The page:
Ieuan Wyn Jones said Labour was unable to handle the economic crisis
Plaid Cymru leader Ieuan Wyn Jones has accused Prime Minister Gordon Brown of presiding over a government that has seen "the poor pay more".
In his party conference speech in Aberystwyth, he accused Labour of abandoning its principles and being unable to handle the economic crisis.
He said Plaid reacted decisively to the downturn as Labour's coalition partner in the Welsh Assembly Government.
Mr Jones also renewed his call for a Welsh parliament.
Mr Jones, who is is deputy first minister and economy and transport minister in the assembly government, told delegates that Plaid in government had been "quick off the mark" in responding to the economic crisis.
By contrast the Labour administration in Westminster had "dithered", he said.
There'll be no hiding place for Welsh Labour MPs who say one thing in their constituencies and another in their cosy club atmosphere of Westminster
Ieuan Wyn Jones, Plaid Cymru leader
"We've seen thousands of people in Wales fall into fuel poverty, thousands likely to lose their homes through mortgage default and most people struggling to meet their household bills as the price of food shoots up," he said.
"Frankly, people have had enough. They want a government in London that not only understands their concerns, but is prepared to do something about it."
He said his party was "doing what they can" to protect Wales from wider economic downturn while Mr Brown and Chancellor Alistair Darling had "lost the confidence of the electorate".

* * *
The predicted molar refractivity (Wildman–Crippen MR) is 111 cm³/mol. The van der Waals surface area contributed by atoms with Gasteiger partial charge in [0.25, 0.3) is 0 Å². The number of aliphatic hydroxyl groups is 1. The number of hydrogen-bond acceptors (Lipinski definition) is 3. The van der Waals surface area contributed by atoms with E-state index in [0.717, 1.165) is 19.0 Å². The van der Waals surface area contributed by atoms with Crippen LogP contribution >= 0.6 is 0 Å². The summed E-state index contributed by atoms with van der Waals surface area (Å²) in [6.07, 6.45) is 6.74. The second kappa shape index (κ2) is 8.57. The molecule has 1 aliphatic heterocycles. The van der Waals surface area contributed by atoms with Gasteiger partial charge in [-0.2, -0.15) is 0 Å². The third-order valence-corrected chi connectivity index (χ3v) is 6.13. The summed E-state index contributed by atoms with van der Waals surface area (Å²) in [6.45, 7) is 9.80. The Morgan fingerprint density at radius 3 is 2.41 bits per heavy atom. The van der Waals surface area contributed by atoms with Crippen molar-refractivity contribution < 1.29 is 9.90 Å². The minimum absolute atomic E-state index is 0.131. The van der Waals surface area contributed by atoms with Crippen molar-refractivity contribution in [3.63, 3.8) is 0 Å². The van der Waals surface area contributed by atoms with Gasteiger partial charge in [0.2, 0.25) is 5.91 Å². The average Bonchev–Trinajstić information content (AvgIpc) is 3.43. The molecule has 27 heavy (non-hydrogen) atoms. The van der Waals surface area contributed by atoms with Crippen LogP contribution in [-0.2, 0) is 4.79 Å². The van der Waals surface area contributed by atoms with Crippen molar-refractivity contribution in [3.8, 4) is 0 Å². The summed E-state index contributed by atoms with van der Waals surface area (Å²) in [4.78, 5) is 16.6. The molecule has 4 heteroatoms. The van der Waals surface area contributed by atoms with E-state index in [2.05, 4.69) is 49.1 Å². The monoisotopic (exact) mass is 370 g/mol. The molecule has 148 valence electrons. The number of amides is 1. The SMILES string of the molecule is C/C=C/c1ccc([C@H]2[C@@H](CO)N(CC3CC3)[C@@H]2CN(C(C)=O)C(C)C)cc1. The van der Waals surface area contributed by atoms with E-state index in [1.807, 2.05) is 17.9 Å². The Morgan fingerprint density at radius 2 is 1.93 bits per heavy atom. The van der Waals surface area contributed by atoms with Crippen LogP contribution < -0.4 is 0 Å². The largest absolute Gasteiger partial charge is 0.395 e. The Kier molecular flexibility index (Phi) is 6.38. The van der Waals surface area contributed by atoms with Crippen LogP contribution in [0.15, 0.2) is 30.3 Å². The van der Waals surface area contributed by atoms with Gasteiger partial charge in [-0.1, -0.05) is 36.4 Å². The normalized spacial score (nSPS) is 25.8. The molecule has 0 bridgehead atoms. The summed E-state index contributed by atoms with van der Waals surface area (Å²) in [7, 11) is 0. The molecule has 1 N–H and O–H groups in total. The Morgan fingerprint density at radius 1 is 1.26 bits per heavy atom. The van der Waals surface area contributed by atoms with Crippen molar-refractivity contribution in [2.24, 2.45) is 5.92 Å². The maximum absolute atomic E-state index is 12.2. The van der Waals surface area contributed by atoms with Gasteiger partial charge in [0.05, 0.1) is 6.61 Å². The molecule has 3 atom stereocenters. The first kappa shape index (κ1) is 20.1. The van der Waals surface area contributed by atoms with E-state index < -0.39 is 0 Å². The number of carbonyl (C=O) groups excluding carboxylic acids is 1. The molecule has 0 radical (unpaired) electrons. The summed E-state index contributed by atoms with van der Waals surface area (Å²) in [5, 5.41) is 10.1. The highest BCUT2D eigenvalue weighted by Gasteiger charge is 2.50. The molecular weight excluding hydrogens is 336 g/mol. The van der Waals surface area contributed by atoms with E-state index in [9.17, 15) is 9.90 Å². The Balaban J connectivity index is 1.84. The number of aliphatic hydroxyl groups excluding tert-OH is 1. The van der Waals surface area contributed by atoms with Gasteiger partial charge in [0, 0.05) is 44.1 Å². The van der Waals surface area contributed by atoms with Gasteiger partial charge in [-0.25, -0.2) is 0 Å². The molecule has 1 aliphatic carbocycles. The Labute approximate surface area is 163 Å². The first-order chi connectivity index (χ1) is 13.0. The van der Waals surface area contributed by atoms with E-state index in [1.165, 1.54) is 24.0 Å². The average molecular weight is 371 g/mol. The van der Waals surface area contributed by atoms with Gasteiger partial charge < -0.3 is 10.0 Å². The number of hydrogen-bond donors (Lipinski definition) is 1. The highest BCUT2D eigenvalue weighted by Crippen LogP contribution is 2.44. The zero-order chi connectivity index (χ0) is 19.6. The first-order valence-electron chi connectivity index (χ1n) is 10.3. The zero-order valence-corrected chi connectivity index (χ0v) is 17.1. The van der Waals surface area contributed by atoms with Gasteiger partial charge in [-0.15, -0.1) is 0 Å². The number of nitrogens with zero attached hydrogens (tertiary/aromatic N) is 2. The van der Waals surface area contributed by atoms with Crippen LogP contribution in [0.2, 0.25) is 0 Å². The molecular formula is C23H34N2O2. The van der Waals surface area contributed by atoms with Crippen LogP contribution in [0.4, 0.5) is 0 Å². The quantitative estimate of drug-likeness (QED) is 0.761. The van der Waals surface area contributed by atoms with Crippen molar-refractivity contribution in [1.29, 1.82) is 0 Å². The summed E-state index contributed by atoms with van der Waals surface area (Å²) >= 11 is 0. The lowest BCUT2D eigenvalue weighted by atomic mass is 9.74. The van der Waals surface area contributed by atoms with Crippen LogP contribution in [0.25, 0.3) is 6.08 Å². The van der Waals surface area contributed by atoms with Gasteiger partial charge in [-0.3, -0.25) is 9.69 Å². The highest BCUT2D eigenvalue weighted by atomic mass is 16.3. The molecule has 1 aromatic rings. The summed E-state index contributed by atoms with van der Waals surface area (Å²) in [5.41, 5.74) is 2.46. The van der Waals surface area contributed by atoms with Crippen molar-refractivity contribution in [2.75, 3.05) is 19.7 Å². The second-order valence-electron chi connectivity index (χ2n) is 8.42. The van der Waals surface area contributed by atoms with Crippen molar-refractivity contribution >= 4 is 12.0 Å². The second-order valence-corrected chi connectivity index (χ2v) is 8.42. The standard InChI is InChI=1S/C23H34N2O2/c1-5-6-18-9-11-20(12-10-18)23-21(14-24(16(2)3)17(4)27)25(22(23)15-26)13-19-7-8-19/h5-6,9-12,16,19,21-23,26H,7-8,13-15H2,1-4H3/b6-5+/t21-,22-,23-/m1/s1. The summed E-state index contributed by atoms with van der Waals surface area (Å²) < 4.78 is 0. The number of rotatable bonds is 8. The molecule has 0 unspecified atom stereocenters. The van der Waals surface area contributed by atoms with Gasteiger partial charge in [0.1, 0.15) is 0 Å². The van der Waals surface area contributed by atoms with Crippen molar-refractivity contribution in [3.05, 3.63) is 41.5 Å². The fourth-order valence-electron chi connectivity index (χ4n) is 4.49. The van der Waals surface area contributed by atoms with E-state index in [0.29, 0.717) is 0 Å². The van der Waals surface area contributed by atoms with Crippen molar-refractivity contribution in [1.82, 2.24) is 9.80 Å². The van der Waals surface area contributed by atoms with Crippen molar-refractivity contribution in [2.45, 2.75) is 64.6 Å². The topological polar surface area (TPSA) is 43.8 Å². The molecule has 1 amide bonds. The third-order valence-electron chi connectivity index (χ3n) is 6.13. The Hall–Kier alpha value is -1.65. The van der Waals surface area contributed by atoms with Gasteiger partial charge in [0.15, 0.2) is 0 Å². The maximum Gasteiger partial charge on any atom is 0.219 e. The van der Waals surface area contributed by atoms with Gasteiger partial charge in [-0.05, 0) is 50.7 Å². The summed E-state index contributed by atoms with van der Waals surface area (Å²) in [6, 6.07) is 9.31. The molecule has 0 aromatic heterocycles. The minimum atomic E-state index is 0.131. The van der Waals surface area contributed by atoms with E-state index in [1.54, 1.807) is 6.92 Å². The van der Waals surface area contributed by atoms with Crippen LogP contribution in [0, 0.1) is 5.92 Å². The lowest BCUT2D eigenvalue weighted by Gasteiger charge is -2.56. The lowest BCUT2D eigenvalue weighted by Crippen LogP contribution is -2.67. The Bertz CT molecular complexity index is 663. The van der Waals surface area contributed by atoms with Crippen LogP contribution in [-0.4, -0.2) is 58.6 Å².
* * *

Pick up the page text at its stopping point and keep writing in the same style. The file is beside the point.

He said it was a "scandal" that energy companies were making billions of pounds in profit while so many Welsh households were experiencing fuel poverty.
Mr Jones insisted Plaid were prepared for a general election and called on delegates to campaign like never before to return more Plaid MPs to Westminster.
Plaid Cymru leader Ieuan Wyn Jones says his party is ready for a general election
However, he reserved his fiercest attacks for Labour MPs, rather than Labour assembly members who make up the majority of the ruling coalition in the Senedd.
"Labour MPs have let us down," he said.
"There'll be no hiding place for Welsh Labour MPs who say one thing in their constituencies and another in their cosy club atmosphere of Westminster."
There was also questioning but not direct criticism of the Conservatives' position on devolution.
"Where do the Tories now stand on devolution?" he asked.
"They have a devolutionist wing, but are they strong enough to force [David] Cameron to back plans for more powers for the assembly?"
As for Plaid's stance, Mr Jones again called for a full law-making parliament for Wales.
He said: "We're discovering a new sense of confidence in ourselves - our new Welsh agenda.
"An Agenda which allows us to believe that we can reach our full potential without playing second fiddle to the priorities set in London."
However, there was no mention of the referendum required to make further powers for the assembly a reality.
According to the One Wales coalition agreement between Plaid Cymru and Labour, a referendum must be held on or before the next assembly election in 2011.
But Mr Jones hinted at the tensions that exist between some in the two parties, telling the conference that Welsh Labour MPs "don't want to see more powers for the assembly."
Mr Jones' speech was warmly received by delegates, who earlier voted overwhelmingly to make opposition to the proposed Severn barrage official Plaid policy.
This appears to be at odds with the party's commitment in the One Wales agreement with Labour, which states the coalition's "support for a study on the proposed barrage, including its environmental impact".
The feasibility study into the barrage was announced in January and is not expected to conclude until 2010.
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